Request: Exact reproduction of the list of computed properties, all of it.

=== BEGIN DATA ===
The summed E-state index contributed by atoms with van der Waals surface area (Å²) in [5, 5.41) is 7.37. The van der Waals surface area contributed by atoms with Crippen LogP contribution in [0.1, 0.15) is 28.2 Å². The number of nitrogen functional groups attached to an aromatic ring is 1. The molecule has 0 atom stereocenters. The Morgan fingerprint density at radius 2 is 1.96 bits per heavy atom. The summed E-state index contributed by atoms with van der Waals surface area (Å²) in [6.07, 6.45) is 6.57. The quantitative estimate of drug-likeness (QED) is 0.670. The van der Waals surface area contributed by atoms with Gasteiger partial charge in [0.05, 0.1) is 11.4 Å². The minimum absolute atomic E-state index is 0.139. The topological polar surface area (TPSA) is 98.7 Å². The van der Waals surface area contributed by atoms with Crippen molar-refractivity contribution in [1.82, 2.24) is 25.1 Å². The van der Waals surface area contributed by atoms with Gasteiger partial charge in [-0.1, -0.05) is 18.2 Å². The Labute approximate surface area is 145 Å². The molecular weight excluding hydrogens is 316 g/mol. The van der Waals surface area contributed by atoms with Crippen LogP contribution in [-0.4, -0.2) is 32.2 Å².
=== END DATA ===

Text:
The summed E-state index contributed by atoms with van der Waals surface area (Å²) in [5, 5.41) is 7.37. The van der Waals surface area contributed by atoms with Crippen LogP contribution in [0.1, 0.15) is 28.2 Å². The number of nitrogen functional groups attached to an aromatic ring is 1. The molecule has 0 atom stereocenters. The Morgan fingerprint density at radius 2 is 1.96 bits per heavy atom. The summed E-state index contributed by atoms with van der Waals surface area (Å²) in [6.07, 6.45) is 6.57. The quantitative estimate of drug-likeness (QED) is 0.670. The van der Waals surface area contributed by atoms with Gasteiger partial charge in [0.05, 0.1) is 11.4 Å². The minimum absolute atomic E-state index is 0.139. The topological polar surface area (TPSA) is 98.7 Å². The van der Waals surface area contributed by atoms with Crippen molar-refractivity contribution in [1.82, 2.24) is 25.1 Å². The van der Waals surface area contributed by atoms with Gasteiger partial charge in [-0.1, -0.05) is 18.2 Å². The Labute approximate surface area is 145 Å². The molecular weight excluding hydrogens is 316 g/mol. The van der Waals surface area contributed by atoms with Crippen LogP contribution in [-0.4, -0.2) is 32.2 Å².